Supper Liberation Front – Earth Day Kurmaliance Dinner @ Tacos Punta Cabras


Supper Liberation Front – Kurmaliance Dinner @ Tacos Punta Cabras
2311 Santa Monica Blvd
Santa Monica, CA 90404
(310) 917-2244

While Supper Liberation Front (SLF) has been around for a few years, I had just found out about the pop-up/underground dining club while dining at Tacos Punta Cabras (TPC) a couple of months ago. SLF is the brainchild of Chefs Josh and Daniel, who also run TPC, and have quite the impressive resumes before starting SLF and opening the restaurant. Usually, the dinners are $65 for 9 courses, cash only and BYOB, held once a month at an undisclosed location. However, the dinner I attended with The Offalo last Monday was an additional charity one at $75, $25 of which was donated to Kurmaliance, an organization that aims to save sea turtles and preserve their ecosystems (on Earth Day too – how appropriate). For this dinner, Josh and Daniel were joined by Chef Brad from Inn of the Seventh Ray restaurant in Topanga. And the dinner was indeed held at TPC, whose cozy beach shack-esque interior proved fitting for the cause and casual atmosphere.

There were 2 seatings for the April 20 dinner, the latter of which we chose to attend at 9:30pm. We were told that the dinners do tend to run longer than the quoted time, and that was indeed the case, as we were seated around 10:15pm, and didn’t leave until close to midnight. However, there was never a dull moment that night, and it was a fun way to introduce myself to the world of pop-up/underground dining. Peter and I took advantage of the BYOB policy, and ran through bottles of beer and ginger beer (we fancy huh) at the dinner. The chefs actually paced the dinner pretty well, bringing out each course themselves for the most part, while describing the course served. The progression of each course, while inconsistent with standard expectations, was interesting in that they tried to alternate the heavy and light courses. Where better to experiment and defy expectations than at an underground dinner, right? Below are photos of each course with brief descriptions, in order:

mcgrath’s sunflower (root, heart, petals) dobin mushi

mcgrath’s sunflower (root, heart, petals) dobin mushi

The bonito-based dobin mushi (which I suspected was too developed in flavor to be completely vegetarian, which proved to be correct) was excellent in conveying an umami richness while being light in flavor. Along with the dashi, there was sunflower served 3 ways: the root, which was diced and served in the broth with English peas and some tempura bits; the heart, tempura-fried (the batter which was actually the one TPC uses for their tacos); and the petals, served with some pea sprouts as a simple salad over the fried hearts. I believe it was my first time eating sunflower, and the root and heart’s texture was similar to that of artichoke/heart of palm – quite interesting.

razor clam, carrot tapioca pearls, duck bacon, daikon, smoked leek milk

razor clam, carrot tapioca pearls, duck bacon, daikon, smoked leek milk

As you can see, no razor clams, sadly. Due to sourcing conflicts (along with the hotaru ika in a later dish), the chefs had to substitute clams (I think they were Manila) last-minute – which really disappointed Brad in particular with respect to this dish. But it definitely worked as a play on the clam chowder. The combination of the duck bacon and the smoked leek milk broth really gave it a nice smoky, creamy flavor, while the clams added a needed brininess. The carrot tapioca pearls, while cool-looking and added a nice coloring when dissolving into the broth, didn’t add too much in terms of flavor.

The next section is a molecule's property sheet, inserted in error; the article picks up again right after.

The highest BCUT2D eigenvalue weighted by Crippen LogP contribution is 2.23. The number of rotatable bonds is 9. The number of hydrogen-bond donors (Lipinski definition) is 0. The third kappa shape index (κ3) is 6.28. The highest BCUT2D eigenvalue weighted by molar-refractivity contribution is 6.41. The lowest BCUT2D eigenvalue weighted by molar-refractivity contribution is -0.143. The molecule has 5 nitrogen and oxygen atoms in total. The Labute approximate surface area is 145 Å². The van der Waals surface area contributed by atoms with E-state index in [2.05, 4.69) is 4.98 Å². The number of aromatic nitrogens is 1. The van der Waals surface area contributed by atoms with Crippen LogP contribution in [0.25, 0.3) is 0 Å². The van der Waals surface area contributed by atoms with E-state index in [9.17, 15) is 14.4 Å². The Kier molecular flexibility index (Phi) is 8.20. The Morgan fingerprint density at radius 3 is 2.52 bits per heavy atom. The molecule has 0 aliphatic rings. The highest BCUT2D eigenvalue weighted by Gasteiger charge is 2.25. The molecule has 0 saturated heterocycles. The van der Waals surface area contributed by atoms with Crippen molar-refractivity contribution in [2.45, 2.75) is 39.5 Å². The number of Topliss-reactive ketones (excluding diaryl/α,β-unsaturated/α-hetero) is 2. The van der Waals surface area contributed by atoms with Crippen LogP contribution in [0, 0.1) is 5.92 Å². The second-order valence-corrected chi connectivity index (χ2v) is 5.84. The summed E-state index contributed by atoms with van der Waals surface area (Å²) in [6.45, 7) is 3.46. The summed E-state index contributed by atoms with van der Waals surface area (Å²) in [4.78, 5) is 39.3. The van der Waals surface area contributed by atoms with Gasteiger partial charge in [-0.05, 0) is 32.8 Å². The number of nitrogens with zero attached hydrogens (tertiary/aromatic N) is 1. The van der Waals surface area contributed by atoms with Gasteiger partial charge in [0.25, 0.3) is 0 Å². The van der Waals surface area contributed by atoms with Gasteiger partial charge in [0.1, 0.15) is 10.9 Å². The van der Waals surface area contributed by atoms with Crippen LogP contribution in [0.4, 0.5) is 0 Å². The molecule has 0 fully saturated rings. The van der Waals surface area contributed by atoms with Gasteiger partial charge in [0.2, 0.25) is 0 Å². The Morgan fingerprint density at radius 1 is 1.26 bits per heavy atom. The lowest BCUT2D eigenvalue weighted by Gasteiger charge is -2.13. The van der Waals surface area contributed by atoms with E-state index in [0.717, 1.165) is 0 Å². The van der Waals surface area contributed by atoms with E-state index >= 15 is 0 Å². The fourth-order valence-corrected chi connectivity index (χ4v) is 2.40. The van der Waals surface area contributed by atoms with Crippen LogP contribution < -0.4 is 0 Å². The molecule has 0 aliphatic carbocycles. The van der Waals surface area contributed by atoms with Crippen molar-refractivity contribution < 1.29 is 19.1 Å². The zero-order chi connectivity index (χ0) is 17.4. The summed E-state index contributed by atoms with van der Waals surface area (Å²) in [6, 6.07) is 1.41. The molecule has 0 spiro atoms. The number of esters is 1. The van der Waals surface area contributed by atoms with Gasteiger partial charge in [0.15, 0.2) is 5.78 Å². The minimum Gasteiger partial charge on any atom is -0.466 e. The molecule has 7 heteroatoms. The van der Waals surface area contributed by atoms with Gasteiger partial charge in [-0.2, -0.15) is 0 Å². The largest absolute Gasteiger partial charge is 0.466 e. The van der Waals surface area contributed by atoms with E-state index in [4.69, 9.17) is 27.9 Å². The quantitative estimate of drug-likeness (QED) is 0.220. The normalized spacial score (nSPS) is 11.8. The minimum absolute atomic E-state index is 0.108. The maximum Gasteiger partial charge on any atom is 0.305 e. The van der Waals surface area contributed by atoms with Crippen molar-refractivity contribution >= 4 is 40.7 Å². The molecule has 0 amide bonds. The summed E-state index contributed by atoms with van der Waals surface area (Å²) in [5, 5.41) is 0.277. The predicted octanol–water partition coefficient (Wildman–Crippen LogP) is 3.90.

seared monkfish liver, salted pickled cucumber, maggie’s mustard & seeds, miso-vin jaume

seared monkfish liver, salted pickled cucumber, maggie’s mustard & seeds, miso-vin jaume

I actually thought that by breading and searing the ankimo, the fattiness of the “foie of the sea” was cut down by the added texture. Great dish that went well with the accompanying sauces, and the sunomono of sorts helped cut down the fattiness/searing some more.

jellyfish tom yum ka, young coconut, galangal sorbet, basil seeds

jellyfish tom yum ka, young coconut, galangal sorbet, basil seeds

Fun presentation of being served in a hollowed out coconut shell, the meat of which was incorporated into this dish. This was an ode to the the sea turtles we were helping out, as jellyfish is part of their diet (ha). Definitely succeeded in delivering on the Thai flavors, although the flavors and chilled nature reminded me more of a som tum (green papaya salad). Also, don’t think I got the galangal sorbet here.

lobster, masa, daikon, avocado, onion sprout, pineapple fluid gel

lobster, masa, daikon, avocado, onion sprout, pineapple fluid gel

This dish was definitely influenced by the chefs’ current restaurant, which wouldn’t be out of place as a daily special someday. The heat from that pineapple fluid gel (basically the pineapple habanero salsa from TPC), however, was a bit overpowering for me. I handled it okay, but thought that it kind of overshadowed the rest of the dish. Solid though.

lamb belly fries, siracha ranch, saffron, lime gel, espelette, slaw

lamb belly fries, siracha ranch, saffron, lime gel, espelette, slaw

When I saw the dish description, I was imagining a poutine dish of sorts, perhaps with a lamb belly ragu/gravy (maybe I’ve eaten at Animal/Seoul Sausage too many times). But here, the “fries” were the lamb belly, fried in a batter from which I tasted some cornmeal. The sauce was “sirancha,” a combination of sriracha and ranch, which went well the the contrast of sweet and tart flavors from the slaw, and there were some aromatics in the form of mint which were nice.

beef & firefly squid, sendres 7 flavor vinaigrette, farmers market vegetables

beef & firefly squid, sendres 7 flavor vinaigrette, farmers market vegetables